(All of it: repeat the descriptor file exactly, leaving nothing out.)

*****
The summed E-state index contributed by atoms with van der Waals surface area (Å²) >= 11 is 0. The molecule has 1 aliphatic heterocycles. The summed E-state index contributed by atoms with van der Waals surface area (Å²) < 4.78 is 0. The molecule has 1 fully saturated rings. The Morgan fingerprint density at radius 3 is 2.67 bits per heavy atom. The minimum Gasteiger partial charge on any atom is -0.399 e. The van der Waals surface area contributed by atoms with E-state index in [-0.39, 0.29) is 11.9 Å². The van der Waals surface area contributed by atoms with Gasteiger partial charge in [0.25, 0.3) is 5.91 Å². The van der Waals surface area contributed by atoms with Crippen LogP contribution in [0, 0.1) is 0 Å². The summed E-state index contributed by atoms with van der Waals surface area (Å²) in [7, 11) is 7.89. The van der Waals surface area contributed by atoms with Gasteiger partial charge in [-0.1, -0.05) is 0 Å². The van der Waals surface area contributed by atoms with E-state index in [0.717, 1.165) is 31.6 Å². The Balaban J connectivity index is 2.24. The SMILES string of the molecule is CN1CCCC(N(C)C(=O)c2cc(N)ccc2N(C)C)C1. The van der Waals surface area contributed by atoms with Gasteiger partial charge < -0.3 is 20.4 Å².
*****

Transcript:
The summed E-state index contributed by atoms with van der Waals surface area (Å²) >= 11 is 0. The molecule has 1 aliphatic heterocycles. The summed E-state index contributed by atoms with van der Waals surface area (Å²) < 4.78 is 0. The molecule has 1 fully saturated rings. The Morgan fingerprint density at radius 3 is 2.67 bits per heavy atom. The minimum Gasteiger partial charge on any atom is -0.399 e. The van der Waals surface area contributed by atoms with E-state index in [-0.39, 0.29) is 11.9 Å². The van der Waals surface area contributed by atoms with Gasteiger partial charge in [0.25, 0.3) is 5.91 Å². The van der Waals surface area contributed by atoms with Crippen LogP contribution in [0, 0.1) is 0 Å². The summed E-state index contributed by atoms with van der Waals surface area (Å²) in [7, 11) is 7.89. The van der Waals surface area contributed by atoms with Gasteiger partial charge in [-0.1, -0.05) is 0 Å². The van der Waals surface area contributed by atoms with E-state index in [0.717, 1.165) is 31.6 Å². The Balaban J connectivity index is 2.24. The SMILES string of the molecule is CN1CCCC(N(C)C(=O)c2cc(N)ccc2N(C)C)C1. The van der Waals surface area contributed by atoms with Gasteiger partial charge < -0.3 is 20.4 Å².